A name spoken with awe by his contemporaries and those who followed him, Chick Webb was undoubtedly an intuitive rhythmic genius. He triumphed over the adversity of disability and in his short life left a legacy of recordings, which sound remarkable even today. Power, energy, creativity and breathtaking facility were his trademarks. Disabled and short of stature, Webb nevertheless cast a giant shadow from his residency at Harlem’s Savoy Ballroom and changed the life of every drummer fortunate to see him play live.
Key tracks: Chick Webb And His Orchestra, ‘My Wild Irish Rose’, ‘Liza’, ‘Harlem Congo’
Gene Krupa (1909-1973)
Arguably the biggest ‘drum star’ of them all. Krupa cut his musical teeth in the bustling Chicago Jazz scene of the late 1920s but it was as a star sideman with Benny Goodman’s orchestra that Gene achieved national and international acclaim, and the legendary recording ‘Sing Sing Sing’ blazed a trail in the evolution of the drum solo.
An extraordinarily charismatic man whose appeal extended far beyond specialist music fans, inevitably Krupa branched out as leader of his own big band in 1938. He had a unique career with recordings, live appearances and frequent cameos in Hollywood motion pictures. After the big band era had waned he led many small groups and was a regular on Norman Granz’s ‘Jazz At The Philharmonic’ concert tours through the ’40s and ’50s.
Key tracks: Benny Goodman And His Orchestra, ‘Sing, Sing, Sing’; Gene Krupa Orchestra, ‘Leave Us Leap’; Gene Krupa Trio, ‘Drum Boogie’
Jo Jones (1911-1985)
‘Papa’ Jo Jones came to prominence as one quarter of what was dubbed the ‘All American Rhythm Section’ when Count Basie’s band arrived in New York from Kansas City in 1937. Jones almost single-handedly defined the role of the hi-hat cymbals in the rhythm section.
His endlessly propulsive, light and swinging time created an airborne feeling in the Basie rhythm section, and in the countless small groups he appeared with until the 1980s. Of particular note is a BBC TV recording of him soloing on the Duke Ellington composition ‘Caravan’ recorded at Wembley Town Hall in 1964.
Key tracks: Count Basie, ‘Doggin’ Around’; Count Basie, ‘The World is Mad’; Jo Jones, ‘The Drums’
Dave Tough (1908-1948)
You could be forgiven for thinking that the opinion that drumming is all about the groove and not the chops is largely a contemporary one. However, Dave Tough was half a century ahead of his time in this regard. Technique and showmanship played no part at all in Tough’s approach to the drums, and yet he could light a fire under bands both big and small like almost none of his contemporaries.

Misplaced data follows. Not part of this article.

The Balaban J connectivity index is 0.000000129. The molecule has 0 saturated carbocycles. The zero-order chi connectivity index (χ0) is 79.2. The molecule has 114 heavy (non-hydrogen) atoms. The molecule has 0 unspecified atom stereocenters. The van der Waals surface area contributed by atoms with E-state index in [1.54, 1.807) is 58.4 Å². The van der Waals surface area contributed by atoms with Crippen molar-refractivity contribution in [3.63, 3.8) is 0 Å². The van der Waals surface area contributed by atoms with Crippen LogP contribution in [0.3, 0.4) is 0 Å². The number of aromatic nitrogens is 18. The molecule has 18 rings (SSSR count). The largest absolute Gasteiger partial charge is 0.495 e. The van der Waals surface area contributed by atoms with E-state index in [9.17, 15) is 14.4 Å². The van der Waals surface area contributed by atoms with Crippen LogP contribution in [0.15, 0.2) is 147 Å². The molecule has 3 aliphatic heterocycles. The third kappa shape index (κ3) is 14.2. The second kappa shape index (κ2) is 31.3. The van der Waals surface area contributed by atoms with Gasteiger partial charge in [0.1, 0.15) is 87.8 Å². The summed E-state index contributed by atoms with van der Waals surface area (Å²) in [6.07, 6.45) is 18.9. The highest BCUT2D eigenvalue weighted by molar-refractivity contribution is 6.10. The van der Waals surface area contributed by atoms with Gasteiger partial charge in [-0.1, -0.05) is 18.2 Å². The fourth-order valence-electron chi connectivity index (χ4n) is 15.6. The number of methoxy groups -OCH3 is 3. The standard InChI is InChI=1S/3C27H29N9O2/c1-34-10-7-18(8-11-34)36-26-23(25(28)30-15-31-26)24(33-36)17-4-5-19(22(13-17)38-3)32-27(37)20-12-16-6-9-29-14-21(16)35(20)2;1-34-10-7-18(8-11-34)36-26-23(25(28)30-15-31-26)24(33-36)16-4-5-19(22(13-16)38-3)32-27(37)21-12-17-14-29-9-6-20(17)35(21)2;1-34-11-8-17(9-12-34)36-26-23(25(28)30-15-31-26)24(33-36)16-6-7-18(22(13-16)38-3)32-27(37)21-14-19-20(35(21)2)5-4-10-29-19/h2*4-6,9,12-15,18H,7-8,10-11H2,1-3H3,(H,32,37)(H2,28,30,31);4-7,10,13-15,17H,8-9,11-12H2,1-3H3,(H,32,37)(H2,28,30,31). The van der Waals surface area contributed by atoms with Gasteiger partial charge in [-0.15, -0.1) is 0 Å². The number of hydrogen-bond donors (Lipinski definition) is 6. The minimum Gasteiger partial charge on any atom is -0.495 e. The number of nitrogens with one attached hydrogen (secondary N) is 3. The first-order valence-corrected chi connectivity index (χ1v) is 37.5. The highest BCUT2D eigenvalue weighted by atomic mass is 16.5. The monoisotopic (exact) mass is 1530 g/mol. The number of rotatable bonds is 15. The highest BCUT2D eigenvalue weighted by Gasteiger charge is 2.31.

The esteem in which Tough was held in the industry was such that in the era of the star big-band drum soloist, Tough held down the chair with the bands of Benny Goodman, Artie Shaw and Woody Herman without ever playing a drum solo or twirling a stick.
Key tracks: Bud Freeman, ‘Prince of Wails’; Woody Herman, ‘Wild Root’; Woody Herman,
‘The Good Earth’
Sid Catlett (1910-1951)
I have to claim a vested interest here. Although he passed away many years before I was born, Catlett (aka ‘Big Sid’, immortalised in a Max Roach solo drum composition) has had the most profound effect on my stick technique.
Watching him play in archive movie footage I couldn’t help but notice the sheer fluidity and total relaxation in his hands. When you see him play a drum everything looks so natural, relaxed and totally devoid of any tension. I was so impressed by this that I was inspired to re-evaluate my approach.
Key tracks: Sid Catlett Quartet, ‘Sleep’; Louis Armstrong And His Orchestra, ‘Here Me Talkin’
To Ya’; Benny Goodman and his Orchestra, ‘Pound Ridge’
Buddy Rich (1917-1987)
Often misunderstood and underestimated particularly by the self-appointed jazz intelligentsia, Rich had spectacular facility, which was matched by a capacity for creativity.
That his musical mind was every bit as fast as his hands is self-evident and for me it is this virtually unique quality that separates him from his contemporaries. Take a look past the chops and check out what a swinging accompanist he could be too. Whilst there is much essential listening in his work as a sideman in the ’30s, ’40s and ’50s, for me it is the recordings with his own band from 1966 onwards which epitomise his mastery.